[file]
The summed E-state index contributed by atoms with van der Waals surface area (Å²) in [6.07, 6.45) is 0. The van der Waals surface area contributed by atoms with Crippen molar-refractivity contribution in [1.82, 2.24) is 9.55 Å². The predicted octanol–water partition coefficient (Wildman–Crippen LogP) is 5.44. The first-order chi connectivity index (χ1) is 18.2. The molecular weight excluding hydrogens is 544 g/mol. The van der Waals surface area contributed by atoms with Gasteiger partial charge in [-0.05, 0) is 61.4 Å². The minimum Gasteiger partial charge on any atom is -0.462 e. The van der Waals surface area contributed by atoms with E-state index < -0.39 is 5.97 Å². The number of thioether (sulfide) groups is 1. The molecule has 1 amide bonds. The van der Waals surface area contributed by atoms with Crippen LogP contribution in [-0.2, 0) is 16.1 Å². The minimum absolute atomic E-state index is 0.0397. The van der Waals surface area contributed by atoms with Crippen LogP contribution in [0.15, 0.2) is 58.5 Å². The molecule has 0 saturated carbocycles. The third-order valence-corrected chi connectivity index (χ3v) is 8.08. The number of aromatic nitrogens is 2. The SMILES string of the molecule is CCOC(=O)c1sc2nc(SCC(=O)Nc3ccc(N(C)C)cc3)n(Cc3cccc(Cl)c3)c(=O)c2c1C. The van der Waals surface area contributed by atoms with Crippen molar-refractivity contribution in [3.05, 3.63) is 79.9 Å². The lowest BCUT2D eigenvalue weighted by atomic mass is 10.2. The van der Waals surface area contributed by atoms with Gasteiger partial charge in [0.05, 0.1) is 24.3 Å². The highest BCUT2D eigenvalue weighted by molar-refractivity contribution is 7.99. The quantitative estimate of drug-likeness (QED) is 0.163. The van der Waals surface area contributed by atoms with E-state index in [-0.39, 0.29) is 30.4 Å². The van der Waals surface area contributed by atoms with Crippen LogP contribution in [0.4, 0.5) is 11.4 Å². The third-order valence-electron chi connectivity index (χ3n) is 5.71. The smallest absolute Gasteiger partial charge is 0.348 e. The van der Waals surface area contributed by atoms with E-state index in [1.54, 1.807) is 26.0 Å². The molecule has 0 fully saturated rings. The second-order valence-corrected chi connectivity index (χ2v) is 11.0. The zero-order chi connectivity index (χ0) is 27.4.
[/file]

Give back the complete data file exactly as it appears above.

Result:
The summed E-state index contributed by atoms with van der Waals surface area (Å²) in [6.07, 6.45) is 0. The van der Waals surface area contributed by atoms with Crippen molar-refractivity contribution in [1.82, 2.24) is 9.55 Å². The predicted octanol–water partition coefficient (Wildman–Crippen LogP) is 5.44. The first-order chi connectivity index (χ1) is 18.2. The molecular weight excluding hydrogens is 544 g/mol. The van der Waals surface area contributed by atoms with Gasteiger partial charge in [-0.05, 0) is 61.4 Å². The minimum Gasteiger partial charge on any atom is -0.462 e. The van der Waals surface area contributed by atoms with E-state index < -0.39 is 5.97 Å². The number of thioether (sulfide) groups is 1. The molecule has 1 amide bonds. The van der Waals surface area contributed by atoms with Crippen LogP contribution in [-0.2, 0) is 16.1 Å². The minimum absolute atomic E-state index is 0.0397. The van der Waals surface area contributed by atoms with Crippen LogP contribution in [0.15, 0.2) is 58.5 Å². The molecule has 0 saturated carbocycles. The third-order valence-corrected chi connectivity index (χ3v) is 8.08. The number of aromatic nitrogens is 2. The SMILES string of the molecule is CCOC(=O)c1sc2nc(SCC(=O)Nc3ccc(N(C)C)cc3)n(Cc3cccc(Cl)c3)c(=O)c2c1C. The van der Waals surface area contributed by atoms with Crippen molar-refractivity contribution in [3.05, 3.63) is 79.9 Å². The lowest BCUT2D eigenvalue weighted by atomic mass is 10.2. The van der Waals surface area contributed by atoms with Gasteiger partial charge in [0.05, 0.1) is 24.3 Å². The highest BCUT2D eigenvalue weighted by molar-refractivity contribution is 7.99. The quantitative estimate of drug-likeness (QED) is 0.163. The van der Waals surface area contributed by atoms with E-state index in [-0.39, 0.29) is 30.4 Å². The van der Waals surface area contributed by atoms with Crippen LogP contribution in [0.4, 0.5) is 11.4 Å². The third-order valence-electron chi connectivity index (χ3n) is 5.71. The smallest absolute Gasteiger partial charge is 0.348 e. The van der Waals surface area contributed by atoms with E-state index in [1.54, 1.807) is 26.0 Å². The molecule has 0 fully saturated rings. The second-order valence-corrected chi connectivity index (χ2v) is 11.0. The zero-order chi connectivity index (χ0) is 27.4.